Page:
Editor's Note: TheStreet ratings do not represent the views of TheStreet's staff or its contributors. Ratings are established by computer based on metrics for performance (which includes growth, stock performance, efficiency and valuation) and risk (volatility and solvency). Companies with poor cash flow or high debt levels tend to earn lower ratings in our model. The Dow Jones Industrial Average ( ^DJI) is trading down 22.0 points (-0.2%) at 14,556 as of Monday, Apr 1, 2013, 12:36 p.m. ET. During this time, 218.6 million shares of the 30 Dow components have changed hands vs. an average daily trading volume of 612 million. The NYSE advances/declines ratio sits at 762 issues advancing vs. 2,184 declining with 121 unchanged.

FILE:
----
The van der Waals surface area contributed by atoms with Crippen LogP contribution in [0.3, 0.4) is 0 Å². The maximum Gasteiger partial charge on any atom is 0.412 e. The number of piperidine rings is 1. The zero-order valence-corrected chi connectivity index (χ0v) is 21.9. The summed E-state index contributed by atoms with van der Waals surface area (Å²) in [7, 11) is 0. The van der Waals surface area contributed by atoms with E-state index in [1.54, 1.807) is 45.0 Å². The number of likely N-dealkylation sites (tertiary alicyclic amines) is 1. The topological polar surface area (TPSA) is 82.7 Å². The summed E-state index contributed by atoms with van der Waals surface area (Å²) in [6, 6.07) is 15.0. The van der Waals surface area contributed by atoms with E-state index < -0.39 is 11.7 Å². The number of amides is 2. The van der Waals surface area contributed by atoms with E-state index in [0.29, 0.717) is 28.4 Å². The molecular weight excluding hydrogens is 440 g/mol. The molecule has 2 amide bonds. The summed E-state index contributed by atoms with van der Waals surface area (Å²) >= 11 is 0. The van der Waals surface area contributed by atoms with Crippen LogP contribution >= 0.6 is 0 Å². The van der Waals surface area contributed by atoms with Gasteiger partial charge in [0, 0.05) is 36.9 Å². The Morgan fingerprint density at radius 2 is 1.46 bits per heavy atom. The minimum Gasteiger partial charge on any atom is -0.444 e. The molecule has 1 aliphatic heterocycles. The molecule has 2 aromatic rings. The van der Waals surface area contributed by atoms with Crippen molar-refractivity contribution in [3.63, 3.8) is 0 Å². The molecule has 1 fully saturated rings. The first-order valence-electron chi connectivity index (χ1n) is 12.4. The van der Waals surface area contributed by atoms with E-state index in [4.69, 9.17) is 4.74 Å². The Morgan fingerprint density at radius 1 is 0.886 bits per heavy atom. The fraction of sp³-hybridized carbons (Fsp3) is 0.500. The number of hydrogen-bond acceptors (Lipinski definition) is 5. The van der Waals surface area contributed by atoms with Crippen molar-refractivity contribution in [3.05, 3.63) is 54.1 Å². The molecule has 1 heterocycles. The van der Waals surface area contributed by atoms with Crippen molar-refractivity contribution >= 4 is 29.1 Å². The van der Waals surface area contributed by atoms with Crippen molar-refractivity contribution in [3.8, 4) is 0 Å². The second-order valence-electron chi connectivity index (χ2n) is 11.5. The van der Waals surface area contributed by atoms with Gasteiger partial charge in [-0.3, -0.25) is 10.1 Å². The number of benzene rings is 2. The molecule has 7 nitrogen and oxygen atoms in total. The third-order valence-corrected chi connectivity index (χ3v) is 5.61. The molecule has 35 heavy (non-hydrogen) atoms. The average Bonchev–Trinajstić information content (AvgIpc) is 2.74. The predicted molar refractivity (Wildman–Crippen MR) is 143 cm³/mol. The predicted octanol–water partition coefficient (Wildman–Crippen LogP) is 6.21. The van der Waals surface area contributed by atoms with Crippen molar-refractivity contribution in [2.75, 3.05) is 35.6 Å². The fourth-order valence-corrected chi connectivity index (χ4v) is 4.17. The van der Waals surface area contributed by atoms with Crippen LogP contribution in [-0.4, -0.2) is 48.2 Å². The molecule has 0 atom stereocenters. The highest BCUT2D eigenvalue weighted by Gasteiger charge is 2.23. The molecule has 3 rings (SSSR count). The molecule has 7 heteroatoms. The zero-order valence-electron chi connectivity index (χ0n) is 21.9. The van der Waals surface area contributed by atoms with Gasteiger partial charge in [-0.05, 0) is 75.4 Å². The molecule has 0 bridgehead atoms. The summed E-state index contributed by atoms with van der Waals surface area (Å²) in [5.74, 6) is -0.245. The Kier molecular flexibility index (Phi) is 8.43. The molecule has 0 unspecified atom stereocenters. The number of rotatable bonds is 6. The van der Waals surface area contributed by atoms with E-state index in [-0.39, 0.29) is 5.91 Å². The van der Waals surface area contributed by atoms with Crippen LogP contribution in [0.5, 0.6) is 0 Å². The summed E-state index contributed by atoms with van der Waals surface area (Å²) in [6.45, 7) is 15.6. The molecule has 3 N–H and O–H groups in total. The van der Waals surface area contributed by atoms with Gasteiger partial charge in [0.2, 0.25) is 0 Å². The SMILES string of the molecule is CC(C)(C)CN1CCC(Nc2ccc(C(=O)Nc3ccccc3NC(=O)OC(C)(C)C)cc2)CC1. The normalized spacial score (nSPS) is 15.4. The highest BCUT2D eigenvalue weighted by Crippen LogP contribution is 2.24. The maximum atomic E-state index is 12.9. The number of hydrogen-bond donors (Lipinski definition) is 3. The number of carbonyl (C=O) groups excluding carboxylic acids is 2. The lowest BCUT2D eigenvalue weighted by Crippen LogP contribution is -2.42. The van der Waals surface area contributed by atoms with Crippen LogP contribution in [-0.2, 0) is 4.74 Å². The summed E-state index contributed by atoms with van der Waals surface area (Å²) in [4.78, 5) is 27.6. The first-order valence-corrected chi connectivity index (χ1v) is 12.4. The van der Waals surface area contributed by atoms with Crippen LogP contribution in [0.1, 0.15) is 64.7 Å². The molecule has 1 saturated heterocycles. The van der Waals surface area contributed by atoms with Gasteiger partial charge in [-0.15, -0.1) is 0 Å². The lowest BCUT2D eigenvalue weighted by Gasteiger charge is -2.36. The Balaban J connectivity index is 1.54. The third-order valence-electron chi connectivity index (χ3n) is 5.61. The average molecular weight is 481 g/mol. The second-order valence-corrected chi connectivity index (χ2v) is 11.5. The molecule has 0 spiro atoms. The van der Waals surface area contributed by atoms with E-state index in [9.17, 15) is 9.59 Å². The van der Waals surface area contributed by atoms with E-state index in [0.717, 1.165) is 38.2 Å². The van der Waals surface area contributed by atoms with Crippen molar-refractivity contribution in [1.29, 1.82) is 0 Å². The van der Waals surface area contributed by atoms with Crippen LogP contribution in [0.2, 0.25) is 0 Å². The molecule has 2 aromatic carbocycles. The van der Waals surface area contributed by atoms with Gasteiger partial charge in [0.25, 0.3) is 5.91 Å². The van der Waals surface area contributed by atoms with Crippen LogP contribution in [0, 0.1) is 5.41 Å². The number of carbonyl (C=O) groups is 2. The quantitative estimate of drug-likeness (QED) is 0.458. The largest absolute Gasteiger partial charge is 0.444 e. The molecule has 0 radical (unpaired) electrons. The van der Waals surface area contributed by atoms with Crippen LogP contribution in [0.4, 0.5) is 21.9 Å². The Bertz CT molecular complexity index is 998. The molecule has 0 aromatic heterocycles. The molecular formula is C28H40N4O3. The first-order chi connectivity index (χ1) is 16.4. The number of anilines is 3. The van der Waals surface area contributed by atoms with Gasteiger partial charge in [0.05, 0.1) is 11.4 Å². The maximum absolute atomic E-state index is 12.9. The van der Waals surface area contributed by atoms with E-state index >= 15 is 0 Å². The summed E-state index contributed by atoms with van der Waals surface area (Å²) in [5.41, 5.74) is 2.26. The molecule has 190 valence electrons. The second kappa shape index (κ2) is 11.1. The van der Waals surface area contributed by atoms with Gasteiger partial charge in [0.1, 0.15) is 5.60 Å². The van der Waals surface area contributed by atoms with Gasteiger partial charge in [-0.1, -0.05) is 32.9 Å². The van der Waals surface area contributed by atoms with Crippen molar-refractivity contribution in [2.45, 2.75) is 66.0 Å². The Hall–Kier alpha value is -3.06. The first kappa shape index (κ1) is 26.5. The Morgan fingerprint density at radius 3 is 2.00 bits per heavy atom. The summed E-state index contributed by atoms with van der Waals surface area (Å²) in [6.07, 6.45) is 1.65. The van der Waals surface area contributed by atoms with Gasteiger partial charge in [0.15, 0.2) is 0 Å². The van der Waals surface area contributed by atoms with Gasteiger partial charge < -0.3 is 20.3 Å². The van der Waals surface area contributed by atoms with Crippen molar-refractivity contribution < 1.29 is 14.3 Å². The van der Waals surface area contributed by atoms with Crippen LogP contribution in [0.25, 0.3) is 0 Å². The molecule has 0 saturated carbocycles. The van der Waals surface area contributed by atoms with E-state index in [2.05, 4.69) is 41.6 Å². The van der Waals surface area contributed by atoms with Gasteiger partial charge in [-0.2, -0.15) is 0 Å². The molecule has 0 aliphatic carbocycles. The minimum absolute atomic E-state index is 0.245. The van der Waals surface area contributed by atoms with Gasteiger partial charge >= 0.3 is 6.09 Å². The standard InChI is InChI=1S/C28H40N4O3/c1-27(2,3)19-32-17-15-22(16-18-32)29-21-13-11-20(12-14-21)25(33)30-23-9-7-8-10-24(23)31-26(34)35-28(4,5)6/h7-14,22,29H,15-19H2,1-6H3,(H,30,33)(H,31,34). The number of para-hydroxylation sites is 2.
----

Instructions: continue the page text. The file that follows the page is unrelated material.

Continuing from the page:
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Holding back the Dow today is Home Depot (NYSE: HD), which is lagging the broader index with a seven-cent decline to $69.71. This single drop is lowering the Dow Jones Industrial Average by 0.53 points or roughly accounting for 2.4% of the Dow's overall loss. Volume for Home Depot currently sits at 3.6 million shares traded vs. an average daily trading volume of 6.7 million shares. Home Depot has a market cap of $104.33 billion and is part of the services sector and retail industry. Shares are up 12.8% year to date as of Thursday's close. The stock's dividend yield sits at 2.2%. The Home Depot, Inc., together with its subsidiaries, operates as a home improvement retailer. The company's stores sell building materials, and home improvement and lawn and garden products to do-it-yourself, do-it-for-me (at D-I-F-M), and professional customers. The company has a P/E ratio of 23.3, above the S&P 500 P/E ratio of 17.7. TheStreet Ratings rates Home Depot as a buy. The company's strengths can be seen in multiple areas, such as its impressive record of earnings per share growth, compelling growth in net income, revenue growth, notable return on equity and good cash flow from operations. We feel these strengths outweigh the fact that the company is trading at a premium valuation based on our review of its current price compared to such things as earnings and book value.